Alexander: Revised Obama Labor Rule Could Increase Tuition at One Tennessee College Nearly $850 per Student
Says reported revision to proposed overtime rule “won’t do much to protect students from tuition hikes”
“If the president wants to talk about keeping college costs down, how can he justify a rule that may cost the colleges’ students in tuition hikes and cost employees in job cuts?”
MARYVILLE, Tennessee, May 4 – Senate labor committee Chairman Lamar Alexander today said that the administration’s reported plans to revise its proposed overtime rule “won’t do much to protect students from tuition hikes”—as one Tennessee independent college estimated the revised rule could increase tuition by nearly $850 per student.
Politico reported last week the administration is planning to lower the salary threshold in its forthcoming rule to extend overtime coverage from $50,440 to $47,000, meaning employers would be required to pay overtime to workers making a salary of $47,000 or less. Today, employers must pay overtime to workers who make a salary of $23,660 or less.
“The Labor Department’s reported new proposal is no favor to Tennessee college students who attend the state’s independent colleges, as one Tennessee independent college has estimated that the revised rule could increase tuition by nearly $850 per student, and at least two independent colleges in Tennessee are expecting their costs to increase more than $1 million annually thanks to the department’s proposal,” said Senator Lamar Alexander (R-Tenn.). “If the president wants to talk about keeping college costs down, how can he justify a rule that may cost students in tuition hikes and cost employees in job cuts? I have joined Senator Scott in introducing legislation to overturn this disastrous proposal and will consider all options to help protect Tennessee colleges and businesses alike.”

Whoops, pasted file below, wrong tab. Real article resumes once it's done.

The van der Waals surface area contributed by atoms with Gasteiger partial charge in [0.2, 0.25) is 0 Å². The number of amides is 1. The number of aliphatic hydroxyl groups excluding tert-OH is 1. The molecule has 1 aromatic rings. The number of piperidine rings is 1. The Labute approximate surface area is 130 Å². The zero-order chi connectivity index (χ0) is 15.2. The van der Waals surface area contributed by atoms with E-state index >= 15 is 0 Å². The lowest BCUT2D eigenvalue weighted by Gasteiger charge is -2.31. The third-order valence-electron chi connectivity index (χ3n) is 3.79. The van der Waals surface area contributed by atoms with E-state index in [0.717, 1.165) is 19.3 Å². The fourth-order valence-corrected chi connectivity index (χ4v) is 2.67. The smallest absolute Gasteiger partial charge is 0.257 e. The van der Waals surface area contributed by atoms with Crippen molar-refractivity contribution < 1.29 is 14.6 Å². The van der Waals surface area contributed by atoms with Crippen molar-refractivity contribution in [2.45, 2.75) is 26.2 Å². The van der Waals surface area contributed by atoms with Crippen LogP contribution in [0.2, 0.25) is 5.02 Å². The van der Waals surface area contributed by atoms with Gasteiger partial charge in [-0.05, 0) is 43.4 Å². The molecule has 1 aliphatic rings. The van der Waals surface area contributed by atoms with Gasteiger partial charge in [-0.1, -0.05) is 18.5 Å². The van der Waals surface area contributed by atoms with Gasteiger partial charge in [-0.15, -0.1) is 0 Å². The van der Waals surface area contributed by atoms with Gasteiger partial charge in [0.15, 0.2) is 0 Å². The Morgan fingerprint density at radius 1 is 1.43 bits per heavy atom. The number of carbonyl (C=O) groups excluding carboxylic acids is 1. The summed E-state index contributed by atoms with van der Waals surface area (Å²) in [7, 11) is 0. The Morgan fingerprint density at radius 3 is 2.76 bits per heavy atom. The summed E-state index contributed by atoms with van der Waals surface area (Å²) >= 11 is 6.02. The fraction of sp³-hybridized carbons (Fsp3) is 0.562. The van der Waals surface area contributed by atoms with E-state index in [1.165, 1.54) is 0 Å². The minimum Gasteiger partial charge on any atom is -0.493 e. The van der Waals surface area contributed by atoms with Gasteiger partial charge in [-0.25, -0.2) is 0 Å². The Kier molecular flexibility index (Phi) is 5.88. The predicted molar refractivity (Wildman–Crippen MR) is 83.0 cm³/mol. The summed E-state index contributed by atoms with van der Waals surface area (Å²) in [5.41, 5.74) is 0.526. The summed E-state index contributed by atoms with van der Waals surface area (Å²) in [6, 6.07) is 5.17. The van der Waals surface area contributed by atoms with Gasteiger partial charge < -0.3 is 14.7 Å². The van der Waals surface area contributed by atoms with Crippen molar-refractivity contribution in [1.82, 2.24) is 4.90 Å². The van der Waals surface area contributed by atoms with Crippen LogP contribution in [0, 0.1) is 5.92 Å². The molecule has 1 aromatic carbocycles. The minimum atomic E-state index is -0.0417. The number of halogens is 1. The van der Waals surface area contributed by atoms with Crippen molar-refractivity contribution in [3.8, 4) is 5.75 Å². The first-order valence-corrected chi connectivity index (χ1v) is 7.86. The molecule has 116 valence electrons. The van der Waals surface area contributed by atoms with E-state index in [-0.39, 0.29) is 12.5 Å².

In 2015, the Department of Labor released a proposal that would more than double the salary threshold under which employees qualify for overtime pay. The department’s proposed rule will result in workers having less flexibility and opportunity for advancement in the workplace.
At an Appropriations subcommittee hearing on March 17, Senator Alexander asked U.S. Secretary of Labor Tom Perez why the Labor Department would move forward with its proposed Overtime Rule “if the president is going to go around, saying ‘we want to keep college costs down.’”
Also on March 17, Senator Alexander joined Senator Tim Scott (R-S.C.), House Subcommittee on Workforce Protections Chairman Tim Walberg (R-Mich.), and House Committee on Education and the Workforce Chairman John Kline (R-Minn.) in introducing the Protecting Workplace Advancement and Opportunity Act, which will:
- Prevent the department from finalizing a proposal that will limit opportunities for employees and place significant burdens on job creators;
- Require the department to fully and accurately consider the economic impact of any rule on small businesses, nonprofits, schools, and others who will be affected;
- Ensure future changes to the salary threshold accurately reflect the economic realities facing workers and employers by making clear automatic increases are not allowed under current law; and
- Promote transparency and accountability by requiring any changes to the duties tests be made available for public review and comment.
For access to this release and Chairman Alexander’s other statements, click here.
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